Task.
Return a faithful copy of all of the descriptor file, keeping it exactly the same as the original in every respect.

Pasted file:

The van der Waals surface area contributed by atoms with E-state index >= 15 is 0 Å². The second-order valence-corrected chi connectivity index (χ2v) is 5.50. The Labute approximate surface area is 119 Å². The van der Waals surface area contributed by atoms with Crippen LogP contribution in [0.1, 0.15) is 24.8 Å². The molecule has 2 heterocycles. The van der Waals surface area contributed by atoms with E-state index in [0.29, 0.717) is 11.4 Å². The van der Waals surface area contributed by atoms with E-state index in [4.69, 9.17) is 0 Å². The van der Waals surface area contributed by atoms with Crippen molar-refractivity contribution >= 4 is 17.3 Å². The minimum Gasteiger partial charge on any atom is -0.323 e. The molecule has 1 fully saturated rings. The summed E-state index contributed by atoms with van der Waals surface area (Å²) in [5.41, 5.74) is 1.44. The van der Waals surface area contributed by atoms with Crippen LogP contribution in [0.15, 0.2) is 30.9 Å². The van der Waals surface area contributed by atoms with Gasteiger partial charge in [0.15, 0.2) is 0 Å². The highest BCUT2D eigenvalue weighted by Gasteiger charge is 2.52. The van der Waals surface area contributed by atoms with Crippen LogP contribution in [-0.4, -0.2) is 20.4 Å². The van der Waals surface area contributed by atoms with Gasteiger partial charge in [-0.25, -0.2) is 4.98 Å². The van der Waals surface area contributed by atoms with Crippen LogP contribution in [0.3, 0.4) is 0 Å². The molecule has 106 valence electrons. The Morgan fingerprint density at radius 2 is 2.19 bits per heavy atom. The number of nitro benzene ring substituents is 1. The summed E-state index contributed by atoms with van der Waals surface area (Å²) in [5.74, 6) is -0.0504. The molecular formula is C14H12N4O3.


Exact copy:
The van der Waals surface area contributed by atoms with E-state index >= 15 is 0 Å². The second-order valence-corrected chi connectivity index (χ2v) is 5.50. The Labute approximate surface area is 119 Å². The van der Waals surface area contributed by atoms with Crippen LogP contribution in [0.1, 0.15) is 24.8 Å². The molecule has 2 heterocycles. The van der Waals surface area contributed by atoms with E-state index in [0.29, 0.717) is 11.4 Å². The van der Waals surface area contributed by atoms with E-state index in [4.69, 9.17) is 0 Å². The van der Waals surface area contributed by atoms with Crippen molar-refractivity contribution >= 4 is 17.3 Å². The minimum Gasteiger partial charge on any atom is -0.323 e. The molecule has 1 fully saturated rings. The summed E-state index contributed by atoms with van der Waals surface area (Å²) in [5.41, 5.74) is 1.44. The van der Waals surface area contributed by atoms with Crippen LogP contribution in [0.15, 0.2) is 30.9 Å². The van der Waals surface area contributed by atoms with Gasteiger partial charge in [0.15, 0.2) is 0 Å². The highest BCUT2D eigenvalue weighted by Gasteiger charge is 2.52. The van der Waals surface area contributed by atoms with Crippen LogP contribution in [-0.4, -0.2) is 20.4 Å². The van der Waals surface area contributed by atoms with Gasteiger partial charge in [-0.25, -0.2) is 4.98 Å². The van der Waals surface area contributed by atoms with Crippen LogP contribution in [0.3, 0.4) is 0 Å². The molecule has 106 valence electrons. The Morgan fingerprint density at radius 2 is 2.19 bits per heavy atom. The number of nitro benzene ring substituents is 1. The summed E-state index contributed by atoms with van der Waals surface area (Å²) in [5.74, 6) is -0.0504. The molecular formula is C14H12N4O3.